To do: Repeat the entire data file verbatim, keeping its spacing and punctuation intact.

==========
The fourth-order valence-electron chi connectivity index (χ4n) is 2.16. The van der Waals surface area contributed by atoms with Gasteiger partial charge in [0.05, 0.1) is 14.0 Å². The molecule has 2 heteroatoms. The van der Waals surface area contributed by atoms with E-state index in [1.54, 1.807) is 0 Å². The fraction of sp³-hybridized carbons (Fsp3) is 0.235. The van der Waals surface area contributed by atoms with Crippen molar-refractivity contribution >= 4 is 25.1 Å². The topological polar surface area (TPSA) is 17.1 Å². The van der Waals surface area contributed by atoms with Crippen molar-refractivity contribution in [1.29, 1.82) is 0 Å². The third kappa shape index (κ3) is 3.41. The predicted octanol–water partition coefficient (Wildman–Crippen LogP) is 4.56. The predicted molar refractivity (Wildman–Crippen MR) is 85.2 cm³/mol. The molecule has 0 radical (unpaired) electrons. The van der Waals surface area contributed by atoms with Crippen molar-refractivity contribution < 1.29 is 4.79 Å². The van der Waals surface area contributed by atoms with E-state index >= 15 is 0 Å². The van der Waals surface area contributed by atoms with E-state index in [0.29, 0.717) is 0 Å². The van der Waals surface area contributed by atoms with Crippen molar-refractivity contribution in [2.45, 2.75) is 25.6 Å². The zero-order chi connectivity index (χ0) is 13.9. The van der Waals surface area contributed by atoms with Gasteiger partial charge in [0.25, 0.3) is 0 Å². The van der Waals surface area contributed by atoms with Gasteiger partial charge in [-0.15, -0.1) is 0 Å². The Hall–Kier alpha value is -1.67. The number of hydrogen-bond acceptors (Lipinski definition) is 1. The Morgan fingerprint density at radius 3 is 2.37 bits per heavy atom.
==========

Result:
The fourth-order valence-electron chi connectivity index (χ4n) is 2.16. The van der Waals surface area contributed by atoms with Gasteiger partial charge in [0.05, 0.1) is 14.0 Å². The molecule has 2 heteroatoms. The van der Waals surface area contributed by atoms with E-state index in [1.54, 1.807) is 0 Å². The fraction of sp³-hybridized carbons (Fsp3) is 0.235. The van der Waals surface area contributed by atoms with Crippen molar-refractivity contribution >= 4 is 25.1 Å². The topological polar surface area (TPSA) is 17.1 Å². The van der Waals surface area contributed by atoms with Crippen molar-refractivity contribution in [1.29, 1.82) is 0 Å². The third kappa shape index (κ3) is 3.41. The predicted octanol–water partition coefficient (Wildman–Crippen LogP) is 4.56. The predicted molar refractivity (Wildman–Crippen MR) is 85.2 cm³/mol. The molecule has 0 radical (unpaired) electrons. The van der Waals surface area contributed by atoms with Crippen molar-refractivity contribution < 1.29 is 4.79 Å². The van der Waals surface area contributed by atoms with E-state index >= 15 is 0 Å². The van der Waals surface area contributed by atoms with E-state index in [0.29, 0.717) is 0 Å². The van der Waals surface area contributed by atoms with Crippen molar-refractivity contribution in [2.45, 2.75) is 25.6 Å². The zero-order chi connectivity index (χ0) is 13.9. The van der Waals surface area contributed by atoms with Gasteiger partial charge in [0.25, 0.3) is 0 Å². The van der Waals surface area contributed by atoms with Gasteiger partial charge in [-0.15, -0.1) is 0 Å². The Hall–Kier alpha value is -1.67. The number of hydrogen-bond acceptors (Lipinski definition) is 1. The Morgan fingerprint density at radius 3 is 2.37 bits per heavy atom.